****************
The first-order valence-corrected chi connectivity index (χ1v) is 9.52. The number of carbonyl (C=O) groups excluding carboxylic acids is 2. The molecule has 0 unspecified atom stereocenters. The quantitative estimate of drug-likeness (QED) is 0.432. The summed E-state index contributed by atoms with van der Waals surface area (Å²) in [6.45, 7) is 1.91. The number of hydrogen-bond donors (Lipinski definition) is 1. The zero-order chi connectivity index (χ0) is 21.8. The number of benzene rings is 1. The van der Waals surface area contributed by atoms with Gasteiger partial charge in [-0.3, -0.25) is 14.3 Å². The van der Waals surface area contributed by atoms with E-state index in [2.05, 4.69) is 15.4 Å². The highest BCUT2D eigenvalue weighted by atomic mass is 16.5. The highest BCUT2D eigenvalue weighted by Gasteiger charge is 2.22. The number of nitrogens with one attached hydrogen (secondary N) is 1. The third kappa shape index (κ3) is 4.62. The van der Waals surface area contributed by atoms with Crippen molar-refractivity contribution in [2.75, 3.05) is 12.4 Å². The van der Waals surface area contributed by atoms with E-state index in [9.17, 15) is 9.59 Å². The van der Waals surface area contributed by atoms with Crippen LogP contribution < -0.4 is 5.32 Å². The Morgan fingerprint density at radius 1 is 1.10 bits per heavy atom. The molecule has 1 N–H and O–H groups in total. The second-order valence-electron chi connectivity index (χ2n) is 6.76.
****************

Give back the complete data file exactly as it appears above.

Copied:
The first-order valence-corrected chi connectivity index (χ1v) is 9.52. The number of carbonyl (C=O) groups excluding carboxylic acids is 2. The molecule has 0 unspecified atom stereocenters. The quantitative estimate of drug-likeness (QED) is 0.432. The summed E-state index contributed by atoms with van der Waals surface area (Å²) in [6.45, 7) is 1.91. The number of hydrogen-bond donors (Lipinski definition) is 1. The zero-order chi connectivity index (χ0) is 21.8. The number of benzene rings is 1. The van der Waals surface area contributed by atoms with Gasteiger partial charge in [-0.3, -0.25) is 14.3 Å². The van der Waals surface area contributed by atoms with E-state index in [2.05, 4.69) is 15.4 Å². The highest BCUT2D eigenvalue weighted by atomic mass is 16.5. The highest BCUT2D eigenvalue weighted by Gasteiger charge is 2.22. The number of nitrogens with one attached hydrogen (secondary N) is 1. The third kappa shape index (κ3) is 4.62. The van der Waals surface area contributed by atoms with Crippen molar-refractivity contribution in [2.75, 3.05) is 12.4 Å². The van der Waals surface area contributed by atoms with E-state index in [9.17, 15) is 9.59 Å². The van der Waals surface area contributed by atoms with Crippen LogP contribution < -0.4 is 5.32 Å². The Morgan fingerprint density at radius 1 is 1.10 bits per heavy atom. The molecule has 1 N–H and O–H groups in total. The second-order valence-electron chi connectivity index (χ2n) is 6.76.